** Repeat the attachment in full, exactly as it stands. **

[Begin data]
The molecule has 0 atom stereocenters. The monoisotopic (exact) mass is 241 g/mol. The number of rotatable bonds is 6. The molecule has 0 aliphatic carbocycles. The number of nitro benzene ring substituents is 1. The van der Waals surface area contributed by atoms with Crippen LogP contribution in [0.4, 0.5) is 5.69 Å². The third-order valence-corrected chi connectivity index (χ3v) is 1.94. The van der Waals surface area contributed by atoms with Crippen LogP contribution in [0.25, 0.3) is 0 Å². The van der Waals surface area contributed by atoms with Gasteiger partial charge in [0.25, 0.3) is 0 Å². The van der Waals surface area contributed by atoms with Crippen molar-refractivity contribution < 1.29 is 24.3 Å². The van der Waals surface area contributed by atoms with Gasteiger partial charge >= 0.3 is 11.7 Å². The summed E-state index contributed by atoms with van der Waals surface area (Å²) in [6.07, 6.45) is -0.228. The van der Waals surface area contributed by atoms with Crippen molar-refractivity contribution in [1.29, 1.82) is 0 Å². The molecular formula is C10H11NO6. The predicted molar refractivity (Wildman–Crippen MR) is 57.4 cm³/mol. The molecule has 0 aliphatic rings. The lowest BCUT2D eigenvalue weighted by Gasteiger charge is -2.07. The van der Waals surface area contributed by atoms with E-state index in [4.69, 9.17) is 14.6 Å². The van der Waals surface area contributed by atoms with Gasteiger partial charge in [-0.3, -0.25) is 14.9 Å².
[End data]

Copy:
The molecule has 0 atom stereocenters. The monoisotopic (exact) mass is 241 g/mol. The number of rotatable bonds is 6. The molecule has 0 aliphatic carbocycles. The number of nitro benzene ring substituents is 1. The van der Waals surface area contributed by atoms with Crippen LogP contribution in [0.4, 0.5) is 5.69 Å². The third-order valence-corrected chi connectivity index (χ3v) is 1.94. The van der Waals surface area contributed by atoms with Crippen LogP contribution in [0.25, 0.3) is 0 Å². The van der Waals surface area contributed by atoms with Gasteiger partial charge in [0.25, 0.3) is 0 Å². The van der Waals surface area contributed by atoms with Crippen molar-refractivity contribution < 1.29 is 24.3 Å². The van der Waals surface area contributed by atoms with Gasteiger partial charge >= 0.3 is 11.7 Å². The summed E-state index contributed by atoms with van der Waals surface area (Å²) in [6.07, 6.45) is -0.228. The van der Waals surface area contributed by atoms with Crippen molar-refractivity contribution in [1.29, 1.82) is 0 Å². The molecular formula is C10H11NO6. The predicted molar refractivity (Wildman–Crippen MR) is 57.4 cm³/mol. The molecule has 0 aliphatic rings. The lowest BCUT2D eigenvalue weighted by Gasteiger charge is -2.07. The van der Waals surface area contributed by atoms with E-state index in [4.69, 9.17) is 14.6 Å². The van der Waals surface area contributed by atoms with Gasteiger partial charge in [-0.3, -0.25) is 14.9 Å².